A former Montgomery County council aide announced Thursday that she will run for the state Senate against incumbent Richard S. Madaleno Jr., setting up a contest between a transgender woman and the chamber’s only openly gay member.
Dana Beyer, who is executive director of Gender Rights Maryland and previously worked for former Council member Duchy Trachtenberg (D-At Large), announced her intentions on a campaign Web site and in an item that appeared on the Huffington Post.
Beyer cast herself as a progressive focused on social justice issues and lifting people into the middle class. In an interview, she honored Madaleno for his groundbreaking role as one of the first openly gay lawmakers in the state but also criticized him for not being more bold on economic issues.
“We need the Montgomery County delegation to be strongly progressive and the incumbent senator, particularly on economic issues, is not,” Beyer said. “I believe I can better serve the residents of the county on the economy.”
Beyer, a retired eye surgeon, ran unsuccessfully for the House of Delegates in 2006 and 2010.
Madaleno (D-Montgomery) shrugged off the challenge.
“I’m proud of my rather lengthy list of accomplishments,” he said Thursday. Madaleno, who joined the state Senate in 2007, said that as a member of the Budget and Taxation Committee and chairman of its education, business and administration subcommittee, he has played an important role in shaping legislative initiatives as varied as the Dream Act, marriage equality and generous funding for public education.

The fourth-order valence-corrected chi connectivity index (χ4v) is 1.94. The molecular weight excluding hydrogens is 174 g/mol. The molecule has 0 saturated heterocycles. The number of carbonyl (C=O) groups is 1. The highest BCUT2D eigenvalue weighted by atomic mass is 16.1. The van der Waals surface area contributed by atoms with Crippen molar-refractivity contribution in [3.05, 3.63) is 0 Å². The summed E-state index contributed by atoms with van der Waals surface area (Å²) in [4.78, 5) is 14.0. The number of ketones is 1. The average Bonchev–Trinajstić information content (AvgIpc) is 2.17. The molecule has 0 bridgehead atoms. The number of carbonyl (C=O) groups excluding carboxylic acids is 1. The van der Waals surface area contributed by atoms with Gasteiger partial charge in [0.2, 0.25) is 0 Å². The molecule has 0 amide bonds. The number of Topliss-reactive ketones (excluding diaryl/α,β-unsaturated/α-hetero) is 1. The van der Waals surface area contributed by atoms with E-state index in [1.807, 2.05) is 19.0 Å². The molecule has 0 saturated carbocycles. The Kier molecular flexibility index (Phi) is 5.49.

“I think the last four years in particular have been the most progressive in Maryland history,” Madaleno said. He also boasted of having received the support of all the other senators in the county’s delegation.
“Senator Madaleno is Montgomery County’s budgetary wizard who translates the progressive priorities of our delegation every day into the dollars and cents of the state budget,” Sen. Jamie B. Raskin, the county delegation’s chair, said in a written statement.
Asked about the significance of the matchup between a transgender and openly gay candidate, Madaleno said, “I think it says that people who, in years past, would never have thought of running for office, now find the doors wide open. There’s tremendously more acceptance. It’s been a remarkable transformation in 12 years.”
Madaleno said there are now eight openly gay members in the Maryland General Assembly, a number that he said he believes is more than any other in the country.
Beyer also acknowledged the unusual nature of their matchup.
“It’s strange and comical at the same time that I happen to be living in a district with a gay senator,” Beyer said. “The fact that both of us are LBGT probably neutralizes the issue completely. I think it says a lot about how far America has come.”
Beyer said on her Web site that as a the former co-owner of a medical practice she knows how to create jobs.
“I am determined to level the playing field for our families, starting with raising the minimum wage – a critical step in rebuilding our middle class and giving working people a chance to support themselves,” she said. “I’ll help grow our economy by expanding loans and tax credits for small businesses, repairing and modernizing our infrastructure and working to eliminate corporate tax loopholes.”